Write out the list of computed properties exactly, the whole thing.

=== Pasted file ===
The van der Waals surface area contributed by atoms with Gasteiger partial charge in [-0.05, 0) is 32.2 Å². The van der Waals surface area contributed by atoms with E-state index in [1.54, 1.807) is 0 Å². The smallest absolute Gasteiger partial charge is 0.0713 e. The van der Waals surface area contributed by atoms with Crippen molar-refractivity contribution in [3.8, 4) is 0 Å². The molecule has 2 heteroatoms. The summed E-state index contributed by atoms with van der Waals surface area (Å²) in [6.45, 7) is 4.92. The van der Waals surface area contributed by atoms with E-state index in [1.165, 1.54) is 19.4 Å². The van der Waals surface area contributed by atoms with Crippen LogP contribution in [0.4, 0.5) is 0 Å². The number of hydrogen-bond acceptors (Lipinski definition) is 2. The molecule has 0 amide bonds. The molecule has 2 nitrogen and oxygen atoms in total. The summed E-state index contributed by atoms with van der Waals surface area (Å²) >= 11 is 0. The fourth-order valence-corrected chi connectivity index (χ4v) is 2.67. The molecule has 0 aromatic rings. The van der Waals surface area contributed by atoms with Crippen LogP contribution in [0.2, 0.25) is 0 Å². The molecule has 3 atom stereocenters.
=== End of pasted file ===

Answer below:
The van der Waals surface area contributed by atoms with Gasteiger partial charge in [-0.05, 0) is 32.2 Å². The van der Waals surface area contributed by atoms with E-state index in [1.54, 1.807) is 0 Å². The smallest absolute Gasteiger partial charge is 0.0713 e. The van der Waals surface area contributed by atoms with Crippen molar-refractivity contribution in [3.8, 4) is 0 Å². The molecule has 2 heteroatoms. The summed E-state index contributed by atoms with van der Waals surface area (Å²) in [6.45, 7) is 4.92. The van der Waals surface area contributed by atoms with E-state index in [1.165, 1.54) is 19.4 Å². The van der Waals surface area contributed by atoms with Crippen LogP contribution in [0.4, 0.5) is 0 Å². The number of hydrogen-bond acceptors (Lipinski definition) is 2. The molecule has 0 amide bonds. The molecule has 2 nitrogen and oxygen atoms in total. The summed E-state index contributed by atoms with van der Waals surface area (Å²) >= 11 is 0. The fourth-order valence-corrected chi connectivity index (χ4v) is 2.67. The molecule has 0 aromatic rings. The van der Waals surface area contributed by atoms with Crippen LogP contribution in [0.2, 0.25) is 0 Å². The molecule has 3 atom stereocenters.